In Russian translation:
In Ellinskie poety. Translated by V. V. Veresaev. Moscow, 1963.


Iarkho, V., and K. Polonskaia. Antichnaia lirika. Moscow, 1967. Pages 49–52.
Bowra, C. M. Greek Lyric Poetry. Oxford, 1961.

Sappho (c. 620–c. 565 B. C.)

lyric poet sometimes called the “tenth muse.” [Gk. Lit.: Benét, 896–897]
See: Poetry


6th century bc, Greek lyric poetess of Lesbos
References in periodicals archive ?
A Coherent Splendor (1987), arriving a dozen years after The Tenth Muse, had two different, though related, arguments to make.
The Tenth Muse none the less comprises a comprehensive account of the ways in which the turn-of-the-century aesthetic thought that culminated in modernism--a realm of discourse not produced by the viewer primarily of films--was turned on film following the emergence of the feature film, covering the period from Vachel Lindsay's The Art of the Motion Picture in 1915 to the film-making principles behind John Grierson's films for the General Post Office in the mid-1930s.
Her brother-in-law, without her knowledge, took her poems to England, where they were published as The Tenth Muse Lately Sprung Up in America (1650).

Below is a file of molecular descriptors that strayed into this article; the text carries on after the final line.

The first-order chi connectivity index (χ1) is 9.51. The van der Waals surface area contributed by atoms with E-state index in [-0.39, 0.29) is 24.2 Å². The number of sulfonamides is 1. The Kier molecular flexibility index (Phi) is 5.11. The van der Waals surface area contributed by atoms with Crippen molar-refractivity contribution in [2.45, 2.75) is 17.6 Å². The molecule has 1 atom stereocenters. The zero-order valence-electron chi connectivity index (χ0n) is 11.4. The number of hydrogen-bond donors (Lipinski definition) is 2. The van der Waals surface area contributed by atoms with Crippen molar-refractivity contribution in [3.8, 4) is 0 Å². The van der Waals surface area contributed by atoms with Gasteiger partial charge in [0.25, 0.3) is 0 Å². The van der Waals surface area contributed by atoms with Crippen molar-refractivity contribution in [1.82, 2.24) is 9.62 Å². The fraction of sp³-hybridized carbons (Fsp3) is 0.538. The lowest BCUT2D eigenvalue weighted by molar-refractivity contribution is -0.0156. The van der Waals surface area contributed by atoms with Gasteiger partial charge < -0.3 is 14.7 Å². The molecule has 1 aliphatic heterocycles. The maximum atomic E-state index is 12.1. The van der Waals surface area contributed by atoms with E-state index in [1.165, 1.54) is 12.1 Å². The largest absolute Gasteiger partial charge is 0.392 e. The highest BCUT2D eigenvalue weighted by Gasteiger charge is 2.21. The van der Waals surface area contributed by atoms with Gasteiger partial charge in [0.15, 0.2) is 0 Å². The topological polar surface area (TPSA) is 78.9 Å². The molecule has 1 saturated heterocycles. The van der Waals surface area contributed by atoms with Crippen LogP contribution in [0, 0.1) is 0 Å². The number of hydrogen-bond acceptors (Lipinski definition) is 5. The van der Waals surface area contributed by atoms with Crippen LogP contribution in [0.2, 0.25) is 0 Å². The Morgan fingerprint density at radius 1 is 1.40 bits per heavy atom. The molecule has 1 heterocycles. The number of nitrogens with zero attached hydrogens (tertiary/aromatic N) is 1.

Anne Bradstreet became New England's first published poet when a volume of her verse, The Tenth Muse Lately Sprung Up in America, was published in London.
The Tenth Muse Lately Sprung Up in America is the only edition of her poems published in her lifetime and the first volume of original verse to be written in America.
In 1650, the New England Puritan poet Anne Bradstreet published her first book of poetry, The Tenth Muse, under mysterious circumstances.
The thirteen additional lyrics in Several Poems represent something new, something not quite present in The Tenth Muse.
The artists include Kate McKinlay, who makes jewelry under the name The Tenth Muse.
Chapter One explicates Anne Bradstreet's feminism in her poem The Tenth Muse Lately Sprung up in America (1650), exposing the double bind for vocal women who engage literary activity.
Although "Contemplations" was written after the publication of The Tenth Muse, Bradstreet refuses to assume the role assigned her by her editors and continues, as in her earlier poetry, to claim her own muse: "My humble eyes to lofty skies I reared / To sing some song, my mazed Muse thought meet" (53-54).
After the publication of The Tenth Muse Lately Sprung up in America in 1650, she could no longer write with just family and friends in mind; she could expect widespread readership.
And they in turn, like the Tenth Muses, were collected and circulated in the Jesuit Relations, though their writings about themselves show resistance to elements of the ways they are traded upon by others.